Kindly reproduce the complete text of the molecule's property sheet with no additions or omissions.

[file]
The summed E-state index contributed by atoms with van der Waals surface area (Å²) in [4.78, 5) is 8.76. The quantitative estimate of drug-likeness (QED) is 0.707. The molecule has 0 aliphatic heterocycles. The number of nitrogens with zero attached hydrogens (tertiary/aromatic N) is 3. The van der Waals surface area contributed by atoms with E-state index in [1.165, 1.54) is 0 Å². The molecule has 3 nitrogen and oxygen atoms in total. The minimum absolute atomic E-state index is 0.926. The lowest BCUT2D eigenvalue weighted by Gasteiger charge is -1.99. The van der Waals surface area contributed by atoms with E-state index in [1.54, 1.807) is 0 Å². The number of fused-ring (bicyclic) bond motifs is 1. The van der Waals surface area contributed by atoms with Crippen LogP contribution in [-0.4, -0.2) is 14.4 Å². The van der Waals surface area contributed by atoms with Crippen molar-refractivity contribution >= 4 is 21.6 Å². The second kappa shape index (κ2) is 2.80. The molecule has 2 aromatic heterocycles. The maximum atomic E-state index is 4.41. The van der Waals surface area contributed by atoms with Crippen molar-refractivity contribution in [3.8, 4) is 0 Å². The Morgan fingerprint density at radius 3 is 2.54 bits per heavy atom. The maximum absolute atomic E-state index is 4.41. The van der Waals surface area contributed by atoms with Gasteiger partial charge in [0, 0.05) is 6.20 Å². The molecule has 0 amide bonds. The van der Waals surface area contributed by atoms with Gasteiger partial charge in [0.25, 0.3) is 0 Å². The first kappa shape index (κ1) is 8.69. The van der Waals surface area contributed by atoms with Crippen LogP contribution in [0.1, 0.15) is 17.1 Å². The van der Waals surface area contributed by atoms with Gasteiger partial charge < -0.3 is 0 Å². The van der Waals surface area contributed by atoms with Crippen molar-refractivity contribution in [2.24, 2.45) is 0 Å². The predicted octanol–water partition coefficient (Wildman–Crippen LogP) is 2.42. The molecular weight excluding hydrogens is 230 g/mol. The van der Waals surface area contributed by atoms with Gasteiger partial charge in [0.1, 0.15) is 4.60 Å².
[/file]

The summed E-state index contributed by atoms with van der Waals surface area (Å²) in [4.78, 5) is 8.76. The quantitative estimate of drug-likeness (QED) is 0.707. The molecule has 0 aliphatic heterocycles. The number of nitrogens with zero attached hydrogens (tertiary/aromatic N) is 3. The van der Waals surface area contributed by atoms with E-state index in [1.165, 1.54) is 0 Å². The molecule has 3 nitrogen and oxygen atoms in total. The minimum absolute atomic E-state index is 0.926. The lowest BCUT2D eigenvalue weighted by Gasteiger charge is -1.99. The van der Waals surface area contributed by atoms with E-state index in [1.54, 1.807) is 0 Å². The number of fused-ring (bicyclic) bond motifs is 1. The van der Waals surface area contributed by atoms with Crippen LogP contribution in [-0.4, -0.2) is 14.4 Å². The van der Waals surface area contributed by atoms with Crippen molar-refractivity contribution >= 4 is 21.6 Å². The second kappa shape index (κ2) is 2.80. The molecule has 2 aromatic heterocycles. The maximum atomic E-state index is 4.41. The van der Waals surface area contributed by atoms with Crippen molar-refractivity contribution in [3.8, 4) is 0 Å². The Morgan fingerprint density at radius 3 is 2.54 bits per heavy atom. The maximum absolute atomic E-state index is 4.41. The van der Waals surface area contributed by atoms with Gasteiger partial charge in [0, 0.05) is 6.20 Å². The molecule has 0 amide bonds. The van der Waals surface area contributed by atoms with Gasteiger partial charge in [0.25, 0.3) is 0 Å². The first kappa shape index (κ1) is 8.69. The van der Waals surface area contributed by atoms with Crippen LogP contribution in [0.1, 0.15) is 17.1 Å². The van der Waals surface area contributed by atoms with Gasteiger partial charge < -0.3 is 0 Å². The van der Waals surface area contributed by atoms with Crippen molar-refractivity contribution in [2.24, 2.45) is 0 Å². The predicted octanol–water partition coefficient (Wildman–Crippen LogP) is 2.42. The molecular weight excluding hydrogens is 230 g/mol. The van der Waals surface area contributed by atoms with Gasteiger partial charge in [0.1, 0.15) is 4.60 Å².